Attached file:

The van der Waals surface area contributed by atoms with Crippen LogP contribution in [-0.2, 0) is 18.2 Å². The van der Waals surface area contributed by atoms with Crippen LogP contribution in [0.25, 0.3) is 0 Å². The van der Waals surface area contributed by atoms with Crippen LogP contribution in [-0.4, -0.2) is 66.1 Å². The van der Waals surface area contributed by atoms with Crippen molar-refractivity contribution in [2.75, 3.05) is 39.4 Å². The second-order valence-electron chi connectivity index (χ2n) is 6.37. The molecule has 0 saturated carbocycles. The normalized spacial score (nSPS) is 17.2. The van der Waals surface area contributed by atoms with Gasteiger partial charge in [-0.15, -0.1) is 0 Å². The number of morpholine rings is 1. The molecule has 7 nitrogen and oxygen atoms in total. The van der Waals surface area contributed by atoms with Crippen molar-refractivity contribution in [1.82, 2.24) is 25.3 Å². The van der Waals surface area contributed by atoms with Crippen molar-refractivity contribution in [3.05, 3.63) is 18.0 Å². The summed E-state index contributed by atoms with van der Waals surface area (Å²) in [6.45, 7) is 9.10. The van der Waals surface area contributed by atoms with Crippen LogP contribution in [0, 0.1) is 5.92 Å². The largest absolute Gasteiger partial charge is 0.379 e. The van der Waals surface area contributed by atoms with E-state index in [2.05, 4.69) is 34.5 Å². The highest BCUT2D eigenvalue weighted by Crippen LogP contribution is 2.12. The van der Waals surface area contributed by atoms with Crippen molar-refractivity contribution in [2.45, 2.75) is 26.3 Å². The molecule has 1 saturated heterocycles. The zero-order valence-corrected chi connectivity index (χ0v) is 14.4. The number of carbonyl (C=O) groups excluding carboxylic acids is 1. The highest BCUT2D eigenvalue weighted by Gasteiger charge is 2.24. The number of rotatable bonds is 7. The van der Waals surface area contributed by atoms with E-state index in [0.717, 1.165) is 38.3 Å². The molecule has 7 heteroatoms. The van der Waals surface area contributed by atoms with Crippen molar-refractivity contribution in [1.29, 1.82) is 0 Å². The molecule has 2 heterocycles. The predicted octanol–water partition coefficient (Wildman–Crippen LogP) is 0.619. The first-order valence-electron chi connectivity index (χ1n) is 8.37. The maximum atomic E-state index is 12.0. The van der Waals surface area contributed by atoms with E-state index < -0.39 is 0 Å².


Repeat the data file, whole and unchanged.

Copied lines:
The van der Waals surface area contributed by atoms with Crippen LogP contribution in [-0.2, 0) is 18.2 Å². The van der Waals surface area contributed by atoms with Crippen LogP contribution in [0.25, 0.3) is 0 Å². The van der Waals surface area contributed by atoms with Crippen LogP contribution in [-0.4, -0.2) is 66.1 Å². The van der Waals surface area contributed by atoms with Crippen molar-refractivity contribution in [2.75, 3.05) is 39.4 Å². The second-order valence-electron chi connectivity index (χ2n) is 6.37. The molecule has 0 saturated carbocycles. The normalized spacial score (nSPS) is 17.2. The van der Waals surface area contributed by atoms with Gasteiger partial charge in [-0.15, -0.1) is 0 Å². The number of morpholine rings is 1. The molecule has 7 nitrogen and oxygen atoms in total. The van der Waals surface area contributed by atoms with Crippen molar-refractivity contribution in [1.82, 2.24) is 25.3 Å². The van der Waals surface area contributed by atoms with Crippen molar-refractivity contribution in [3.05, 3.63) is 18.0 Å². The summed E-state index contributed by atoms with van der Waals surface area (Å²) in [6.45, 7) is 9.10. The van der Waals surface area contributed by atoms with Crippen LogP contribution in [0, 0.1) is 5.92 Å². The largest absolute Gasteiger partial charge is 0.379 e. The van der Waals surface area contributed by atoms with E-state index in [2.05, 4.69) is 34.5 Å². The highest BCUT2D eigenvalue weighted by Crippen LogP contribution is 2.12. The van der Waals surface area contributed by atoms with Crippen molar-refractivity contribution in [2.45, 2.75) is 26.3 Å². The molecule has 1 saturated heterocycles. The zero-order valence-corrected chi connectivity index (χ0v) is 14.4. The number of carbonyl (C=O) groups excluding carboxylic acids is 1. The highest BCUT2D eigenvalue weighted by Gasteiger charge is 2.24. The number of rotatable bonds is 7. The van der Waals surface area contributed by atoms with E-state index in [0.717, 1.165) is 38.3 Å². The molecule has 7 heteroatoms. The van der Waals surface area contributed by atoms with Crippen molar-refractivity contribution in [1.29, 1.82) is 0 Å². The molecule has 2 heterocycles. The predicted octanol–water partition coefficient (Wildman–Crippen LogP) is 0.619. The first-order valence-electron chi connectivity index (χ1n) is 8.37. The maximum atomic E-state index is 12.0. The van der Waals surface area contributed by atoms with E-state index < -0.39 is 0 Å².